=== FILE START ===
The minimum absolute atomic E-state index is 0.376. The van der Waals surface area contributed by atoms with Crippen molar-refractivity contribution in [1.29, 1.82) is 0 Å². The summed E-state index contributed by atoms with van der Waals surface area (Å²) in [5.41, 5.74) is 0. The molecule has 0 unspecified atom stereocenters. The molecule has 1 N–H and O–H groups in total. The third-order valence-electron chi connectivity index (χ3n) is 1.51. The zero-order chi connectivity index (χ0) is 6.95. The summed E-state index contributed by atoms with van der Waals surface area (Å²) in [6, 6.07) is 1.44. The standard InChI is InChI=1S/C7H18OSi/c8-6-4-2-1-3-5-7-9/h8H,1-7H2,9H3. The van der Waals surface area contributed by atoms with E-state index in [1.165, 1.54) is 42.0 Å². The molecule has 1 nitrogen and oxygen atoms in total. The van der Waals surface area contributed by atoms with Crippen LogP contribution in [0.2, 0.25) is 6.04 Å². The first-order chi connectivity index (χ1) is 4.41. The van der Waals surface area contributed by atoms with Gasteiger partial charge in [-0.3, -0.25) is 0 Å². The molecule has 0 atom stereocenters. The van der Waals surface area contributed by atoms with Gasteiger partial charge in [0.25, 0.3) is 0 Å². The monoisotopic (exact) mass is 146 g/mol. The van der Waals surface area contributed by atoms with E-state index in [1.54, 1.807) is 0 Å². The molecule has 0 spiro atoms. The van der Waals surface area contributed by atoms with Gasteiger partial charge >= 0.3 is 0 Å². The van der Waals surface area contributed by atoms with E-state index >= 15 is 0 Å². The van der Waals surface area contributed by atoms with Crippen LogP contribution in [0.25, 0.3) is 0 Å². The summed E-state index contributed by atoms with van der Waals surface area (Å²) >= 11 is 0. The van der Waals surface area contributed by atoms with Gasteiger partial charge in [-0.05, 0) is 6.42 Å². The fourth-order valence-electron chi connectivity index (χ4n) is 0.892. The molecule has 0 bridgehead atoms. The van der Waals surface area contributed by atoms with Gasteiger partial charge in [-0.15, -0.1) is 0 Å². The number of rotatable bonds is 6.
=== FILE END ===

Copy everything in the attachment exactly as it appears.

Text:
The minimum absolute atomic E-state index is 0.376. The van der Waals surface area contributed by atoms with Crippen molar-refractivity contribution in [1.29, 1.82) is 0 Å². The summed E-state index contributed by atoms with van der Waals surface area (Å²) in [5.41, 5.74) is 0. The molecule has 0 unspecified atom stereocenters. The molecule has 1 N–H and O–H groups in total. The third-order valence-electron chi connectivity index (χ3n) is 1.51. The zero-order chi connectivity index (χ0) is 6.95. The summed E-state index contributed by atoms with van der Waals surface area (Å²) in [6, 6.07) is 1.44. The standard InChI is InChI=1S/C7H18OSi/c8-6-4-2-1-3-5-7-9/h8H,1-7H2,9H3. The van der Waals surface area contributed by atoms with E-state index in [1.165, 1.54) is 42.0 Å². The molecule has 1 nitrogen and oxygen atoms in total. The van der Waals surface area contributed by atoms with Crippen LogP contribution in [0.2, 0.25) is 6.04 Å². The first-order chi connectivity index (χ1) is 4.41. The van der Waals surface area contributed by atoms with Gasteiger partial charge in [-0.3, -0.25) is 0 Å². The molecule has 0 atom stereocenters. The van der Waals surface area contributed by atoms with Gasteiger partial charge in [0.25, 0.3) is 0 Å². The monoisotopic (exact) mass is 146 g/mol. The van der Waals surface area contributed by atoms with E-state index in [1.54, 1.807) is 0 Å². The molecule has 0 spiro atoms. The van der Waals surface area contributed by atoms with Gasteiger partial charge >= 0.3 is 0 Å². The van der Waals surface area contributed by atoms with E-state index >= 15 is 0 Å². The van der Waals surface area contributed by atoms with Crippen LogP contribution in [0.25, 0.3) is 0 Å². The summed E-state index contributed by atoms with van der Waals surface area (Å²) >= 11 is 0. The van der Waals surface area contributed by atoms with Gasteiger partial charge in [-0.05, 0) is 6.42 Å². The fourth-order valence-electron chi connectivity index (χ4n) is 0.892. The molecule has 0 bridgehead atoms. The van der Waals surface area contributed by atoms with Gasteiger partial charge in [-0.15, -0.1) is 0 Å². The number of rotatable bonds is 6.